c) the taxpayer transfers the subject shares to a corporation (purchaser corporation) with which the taxpayer does not deal at arm’s length; and
d) the subject corporation is connected to the purchaser corporation immediately after the disposition.
 Justice Hogan found that there were three transactions that permitted the appellants to indirectly distribute part of Oka’s business surpluses tax-free which abused section 84.1 because the appellants’ tax advisor had designed a complex tax plan specifically to frustrate the object, spirit or purpose of that provision. The conclusion reached and key features in the Descarries decision are set out on Appendix II to these reasons. The parties in the present appeals draw different conclusions from the Descarries decision.
 The respondent argued that while the avoidance transactions implemented in the present case are different in design, they were carried out with the same purpose or result in mind; the objective was to allow Mr. Wild to use his capital gains exemption in a manner that allows him to receive corporate distributions as tax-free return of capital rather than taxable dividends and in excess of the capital contribution he made. This was done in a manner that circumvents the effects of and/or defeats the application of section 84.1 and frustrates its underlying rationale as a specific anti‑avoidance provision designed to prevent the result achieved by misusing subsection 89(1) that triggered the share averaging.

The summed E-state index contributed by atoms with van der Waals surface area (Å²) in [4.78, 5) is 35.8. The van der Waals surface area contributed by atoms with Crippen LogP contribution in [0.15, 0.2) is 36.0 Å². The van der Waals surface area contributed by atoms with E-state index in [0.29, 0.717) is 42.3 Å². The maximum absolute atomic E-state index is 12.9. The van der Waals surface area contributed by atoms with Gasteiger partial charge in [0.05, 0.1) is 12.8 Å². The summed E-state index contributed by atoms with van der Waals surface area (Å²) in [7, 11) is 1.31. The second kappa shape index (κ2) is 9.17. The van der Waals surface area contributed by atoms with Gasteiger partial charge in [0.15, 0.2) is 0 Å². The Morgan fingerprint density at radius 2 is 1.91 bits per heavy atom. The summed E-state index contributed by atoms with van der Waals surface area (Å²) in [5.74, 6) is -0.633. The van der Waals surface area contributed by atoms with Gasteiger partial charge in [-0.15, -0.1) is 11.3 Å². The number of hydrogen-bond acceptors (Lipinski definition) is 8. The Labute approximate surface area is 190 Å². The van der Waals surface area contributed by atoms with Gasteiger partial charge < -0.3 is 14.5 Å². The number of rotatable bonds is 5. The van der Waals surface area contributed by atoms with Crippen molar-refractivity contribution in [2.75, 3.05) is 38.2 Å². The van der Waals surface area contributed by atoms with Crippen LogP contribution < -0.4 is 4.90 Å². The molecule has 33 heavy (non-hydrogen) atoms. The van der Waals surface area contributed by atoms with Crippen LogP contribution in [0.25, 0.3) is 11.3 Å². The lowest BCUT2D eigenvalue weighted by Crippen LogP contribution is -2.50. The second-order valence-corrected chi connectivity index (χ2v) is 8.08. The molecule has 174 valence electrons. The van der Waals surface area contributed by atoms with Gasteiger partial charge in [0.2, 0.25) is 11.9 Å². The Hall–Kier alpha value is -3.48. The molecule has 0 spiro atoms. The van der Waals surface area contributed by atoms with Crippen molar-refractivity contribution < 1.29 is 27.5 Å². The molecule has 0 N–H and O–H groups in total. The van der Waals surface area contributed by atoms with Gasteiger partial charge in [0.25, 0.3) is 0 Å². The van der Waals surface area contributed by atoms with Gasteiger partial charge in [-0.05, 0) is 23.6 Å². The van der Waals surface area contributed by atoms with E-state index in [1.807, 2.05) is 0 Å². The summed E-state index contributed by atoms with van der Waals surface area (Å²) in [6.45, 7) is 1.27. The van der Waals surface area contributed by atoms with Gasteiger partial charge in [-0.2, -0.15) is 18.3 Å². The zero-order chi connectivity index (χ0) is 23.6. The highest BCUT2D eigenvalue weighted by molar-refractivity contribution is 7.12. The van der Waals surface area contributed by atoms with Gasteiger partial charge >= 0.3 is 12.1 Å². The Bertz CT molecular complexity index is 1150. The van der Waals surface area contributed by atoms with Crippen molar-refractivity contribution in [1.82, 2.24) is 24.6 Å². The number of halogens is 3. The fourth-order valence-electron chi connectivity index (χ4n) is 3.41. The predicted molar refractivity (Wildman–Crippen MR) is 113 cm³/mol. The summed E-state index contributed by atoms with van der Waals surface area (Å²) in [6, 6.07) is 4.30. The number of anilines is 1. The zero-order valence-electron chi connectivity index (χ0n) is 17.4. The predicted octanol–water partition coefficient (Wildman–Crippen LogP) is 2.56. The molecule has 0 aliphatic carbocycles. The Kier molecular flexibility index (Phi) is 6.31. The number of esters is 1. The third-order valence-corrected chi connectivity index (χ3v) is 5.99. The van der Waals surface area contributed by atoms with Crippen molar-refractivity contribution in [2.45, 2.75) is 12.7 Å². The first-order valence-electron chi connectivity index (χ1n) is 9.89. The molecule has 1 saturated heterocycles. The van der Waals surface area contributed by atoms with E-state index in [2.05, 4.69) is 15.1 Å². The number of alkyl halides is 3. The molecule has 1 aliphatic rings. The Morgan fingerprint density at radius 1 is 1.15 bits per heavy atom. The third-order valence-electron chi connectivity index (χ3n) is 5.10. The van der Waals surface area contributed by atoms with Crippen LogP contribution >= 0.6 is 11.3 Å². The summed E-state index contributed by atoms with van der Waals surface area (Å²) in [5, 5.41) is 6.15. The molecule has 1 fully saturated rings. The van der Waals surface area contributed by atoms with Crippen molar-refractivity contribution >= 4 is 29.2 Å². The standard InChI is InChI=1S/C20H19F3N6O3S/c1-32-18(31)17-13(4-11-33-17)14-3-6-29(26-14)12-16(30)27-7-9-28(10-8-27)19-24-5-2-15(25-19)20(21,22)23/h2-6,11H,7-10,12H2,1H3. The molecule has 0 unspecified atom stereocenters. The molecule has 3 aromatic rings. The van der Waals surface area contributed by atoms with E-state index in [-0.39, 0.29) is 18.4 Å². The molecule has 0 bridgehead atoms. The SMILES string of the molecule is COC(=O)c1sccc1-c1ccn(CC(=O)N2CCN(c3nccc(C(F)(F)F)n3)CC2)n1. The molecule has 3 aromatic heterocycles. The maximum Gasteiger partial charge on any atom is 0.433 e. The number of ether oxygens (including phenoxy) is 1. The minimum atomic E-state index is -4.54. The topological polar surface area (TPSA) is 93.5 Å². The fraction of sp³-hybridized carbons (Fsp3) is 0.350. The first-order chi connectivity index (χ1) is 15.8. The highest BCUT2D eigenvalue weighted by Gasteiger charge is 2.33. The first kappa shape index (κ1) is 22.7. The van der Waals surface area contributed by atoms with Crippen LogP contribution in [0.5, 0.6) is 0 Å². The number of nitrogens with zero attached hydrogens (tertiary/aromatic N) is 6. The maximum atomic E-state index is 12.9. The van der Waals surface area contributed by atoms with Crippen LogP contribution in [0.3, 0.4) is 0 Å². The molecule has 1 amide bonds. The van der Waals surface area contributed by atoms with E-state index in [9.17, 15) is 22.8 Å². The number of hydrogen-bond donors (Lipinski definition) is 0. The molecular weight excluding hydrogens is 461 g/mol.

The appellants argued that the transactions considered by Justice Hogan in Descarries were carried out in a surplus-stripping context. They argued that this is not the context in which the transactions challenged by the Minister were carried out in the present case and observe that the Minister accepts that the reorganization was carried out to protect PWR’s assets. Finally, the appellants contend that Justice Hogan found that GAAR applied in the Descarries decision because the appellants had used their tax-free V-Day Value to offset a transitory capital gain that was generated for the sole purpose of allowing Descarries to receive tax-free returns of capital. There is no such direct or indirect link between the use by Mr. Wild of his capital gains exemption and the increase in the PUC of The Shares of 1245.
 I disagree with the appellants’ analysis of the Descarries case. There are similarities between the avoidance transactions in the present case and those considered in Descarries that allow me to conclude that the avoidance transactions in the present case were, like Descarries, designed and implemented in a surplus-stripping context involving a complex plan. In my analysis, I have considered the interrelationship of the transaction steps, the combined tax effects of the avoidance transactions, section 84.1, a specific anti-avoidance rule that is relevant to the matter at hand, the context in which the avoidance transactions were implemented and the overall result.